Seminar Series

Kinetic Modeling Analysis on Laminar Burning Velocity of Ammonia/Dimethyl Ether-air Premixed Flames


Ph.D. Student Tao Cai


Department of Mechanical Engineering, University of Canterbury

Time & Place

Tue, 08 Jun 2021 11:20:08 NZST in E12, Engineering Core


Ammonia (NH3), as a hydrogen energy carrier and carbon-free fuel, is being increasingly considered as a potential candidate for transportation and power generation systems to replace conventional fossil fuels. However, unlike hydrogen and hydrocarbon fuels, the laminar burning velocity is comparatively low, making it difficult to be directly applied in practical applications. This work considers blending dimethyl ether (DME) to promote the flame speed of NH3 flames using the 1D freely propagating flame model in Chemkin-Pro 2019, with the emphasis being placed on the underlying enhancement mechanism. For this, the reaction mechanism is first validated by comparing the calculations with the available experimental data. It is shown that the presence of DME significantly enhances the laminar burning velocity SL of NH3 flames, which is almost comparable to methane/air flames when the blended ratio is 0.5. Reaction pathway and sensitivity analyses indicate that adding DME can lead to major reaction steps and sensitivities being changed, thus affecting the overall reaction rate. Furthermore, the thermal, chemical, and diffusion effects are determined, with the first two playing a positive role in enhancing the flame speed. Furthermore, the inlet pressure is found to significantly affect the SL of binary mixtures, but its influence on NH3/air flames is minimal. This difference is because the relative importance of termination versus branching reactions in binary flames is more remarkable. The overall reaction order, characterizing the laminar burning flux over elevated pressure, is empirically determined to distinguish the importance of chain branching and termination reaction steps, which shows a decreasing trend with increasing the inlet pressure. This work could provide a guideline on the selection of fuel flexibility and shed light on the fundamental flame enhancement mechanism.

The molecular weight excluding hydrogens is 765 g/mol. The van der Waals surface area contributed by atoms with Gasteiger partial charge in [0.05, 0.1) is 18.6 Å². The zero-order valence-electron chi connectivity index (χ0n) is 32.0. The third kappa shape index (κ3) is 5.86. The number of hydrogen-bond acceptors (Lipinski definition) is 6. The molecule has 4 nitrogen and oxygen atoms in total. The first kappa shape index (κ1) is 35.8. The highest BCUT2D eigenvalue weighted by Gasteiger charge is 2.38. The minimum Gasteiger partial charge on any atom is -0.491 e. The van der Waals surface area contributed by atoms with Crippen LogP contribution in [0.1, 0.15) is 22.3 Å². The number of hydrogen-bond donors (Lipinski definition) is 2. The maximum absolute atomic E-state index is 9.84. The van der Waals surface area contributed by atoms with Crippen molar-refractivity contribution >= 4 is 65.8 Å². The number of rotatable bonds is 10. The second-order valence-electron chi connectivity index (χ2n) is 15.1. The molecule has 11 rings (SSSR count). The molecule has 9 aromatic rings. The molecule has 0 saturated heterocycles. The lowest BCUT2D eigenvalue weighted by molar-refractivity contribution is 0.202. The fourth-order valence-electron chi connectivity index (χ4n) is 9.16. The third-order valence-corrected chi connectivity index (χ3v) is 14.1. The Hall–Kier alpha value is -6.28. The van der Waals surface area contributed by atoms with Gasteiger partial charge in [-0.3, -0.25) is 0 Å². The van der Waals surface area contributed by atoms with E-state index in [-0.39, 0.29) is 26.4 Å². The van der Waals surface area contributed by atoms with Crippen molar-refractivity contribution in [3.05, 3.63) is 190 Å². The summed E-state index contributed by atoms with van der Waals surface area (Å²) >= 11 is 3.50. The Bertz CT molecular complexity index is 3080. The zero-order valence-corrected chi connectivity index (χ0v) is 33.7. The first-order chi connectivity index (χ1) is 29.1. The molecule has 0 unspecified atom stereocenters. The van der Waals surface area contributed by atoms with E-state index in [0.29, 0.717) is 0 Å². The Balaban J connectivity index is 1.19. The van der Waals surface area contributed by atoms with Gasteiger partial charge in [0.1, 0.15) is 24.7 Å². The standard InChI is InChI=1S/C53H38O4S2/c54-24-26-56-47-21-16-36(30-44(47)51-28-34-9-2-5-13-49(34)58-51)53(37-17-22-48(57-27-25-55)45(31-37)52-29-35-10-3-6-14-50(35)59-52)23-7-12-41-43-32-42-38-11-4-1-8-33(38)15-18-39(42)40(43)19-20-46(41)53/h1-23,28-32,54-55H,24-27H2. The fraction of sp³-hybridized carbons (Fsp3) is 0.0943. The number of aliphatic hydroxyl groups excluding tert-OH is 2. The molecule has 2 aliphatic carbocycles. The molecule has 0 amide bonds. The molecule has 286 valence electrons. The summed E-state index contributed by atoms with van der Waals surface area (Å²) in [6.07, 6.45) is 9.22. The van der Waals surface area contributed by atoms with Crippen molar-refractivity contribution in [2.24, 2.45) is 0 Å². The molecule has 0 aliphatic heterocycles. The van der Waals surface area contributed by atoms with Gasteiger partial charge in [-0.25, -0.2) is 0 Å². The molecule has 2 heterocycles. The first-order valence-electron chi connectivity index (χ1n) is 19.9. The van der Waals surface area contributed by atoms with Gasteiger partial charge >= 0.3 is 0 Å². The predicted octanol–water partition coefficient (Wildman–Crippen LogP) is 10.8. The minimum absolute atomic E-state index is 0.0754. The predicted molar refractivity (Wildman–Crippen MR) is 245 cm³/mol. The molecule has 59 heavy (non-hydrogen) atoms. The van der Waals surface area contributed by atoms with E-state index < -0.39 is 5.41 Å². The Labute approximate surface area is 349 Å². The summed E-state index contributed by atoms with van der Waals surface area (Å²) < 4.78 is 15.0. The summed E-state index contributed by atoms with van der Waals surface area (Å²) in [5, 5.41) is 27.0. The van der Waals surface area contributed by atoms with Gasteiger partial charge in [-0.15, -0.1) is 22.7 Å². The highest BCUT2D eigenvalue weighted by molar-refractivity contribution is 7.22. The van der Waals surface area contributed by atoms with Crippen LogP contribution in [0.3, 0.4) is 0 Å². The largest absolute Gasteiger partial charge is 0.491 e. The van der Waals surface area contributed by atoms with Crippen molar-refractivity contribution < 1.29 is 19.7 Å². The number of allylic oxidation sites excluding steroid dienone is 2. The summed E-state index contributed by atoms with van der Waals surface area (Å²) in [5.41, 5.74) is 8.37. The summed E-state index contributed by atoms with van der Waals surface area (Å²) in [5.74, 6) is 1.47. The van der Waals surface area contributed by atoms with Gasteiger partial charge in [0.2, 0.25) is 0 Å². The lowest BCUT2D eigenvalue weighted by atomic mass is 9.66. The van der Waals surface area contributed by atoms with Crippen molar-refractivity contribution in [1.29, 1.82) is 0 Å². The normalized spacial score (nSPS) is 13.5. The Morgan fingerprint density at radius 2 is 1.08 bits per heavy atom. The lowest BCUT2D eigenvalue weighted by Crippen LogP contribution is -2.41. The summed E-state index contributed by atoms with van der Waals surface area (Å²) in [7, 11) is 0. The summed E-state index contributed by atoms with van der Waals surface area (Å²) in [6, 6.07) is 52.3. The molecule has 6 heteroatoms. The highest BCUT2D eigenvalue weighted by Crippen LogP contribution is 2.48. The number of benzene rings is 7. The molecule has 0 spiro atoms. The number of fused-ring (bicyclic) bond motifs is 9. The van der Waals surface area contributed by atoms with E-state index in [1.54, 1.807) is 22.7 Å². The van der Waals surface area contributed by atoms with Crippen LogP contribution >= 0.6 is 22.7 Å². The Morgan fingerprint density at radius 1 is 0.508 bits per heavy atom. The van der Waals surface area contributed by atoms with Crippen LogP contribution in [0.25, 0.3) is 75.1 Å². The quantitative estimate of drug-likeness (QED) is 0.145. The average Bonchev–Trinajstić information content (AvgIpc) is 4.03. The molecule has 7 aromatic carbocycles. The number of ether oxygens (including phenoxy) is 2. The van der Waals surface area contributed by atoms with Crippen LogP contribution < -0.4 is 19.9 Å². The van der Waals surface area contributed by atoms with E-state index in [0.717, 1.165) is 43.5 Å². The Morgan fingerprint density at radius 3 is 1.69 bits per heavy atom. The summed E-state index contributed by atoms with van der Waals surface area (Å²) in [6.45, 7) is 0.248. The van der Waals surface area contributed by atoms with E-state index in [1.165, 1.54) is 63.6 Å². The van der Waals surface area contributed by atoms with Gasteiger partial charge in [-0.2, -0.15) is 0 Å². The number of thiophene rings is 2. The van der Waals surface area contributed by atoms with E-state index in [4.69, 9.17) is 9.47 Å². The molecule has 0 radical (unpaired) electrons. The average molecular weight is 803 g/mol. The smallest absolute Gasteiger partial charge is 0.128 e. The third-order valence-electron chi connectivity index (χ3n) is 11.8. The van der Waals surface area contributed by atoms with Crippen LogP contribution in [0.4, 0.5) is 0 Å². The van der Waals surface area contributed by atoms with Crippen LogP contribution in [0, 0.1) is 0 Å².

Tao Cai

Supervisor: Prof Dan Zhao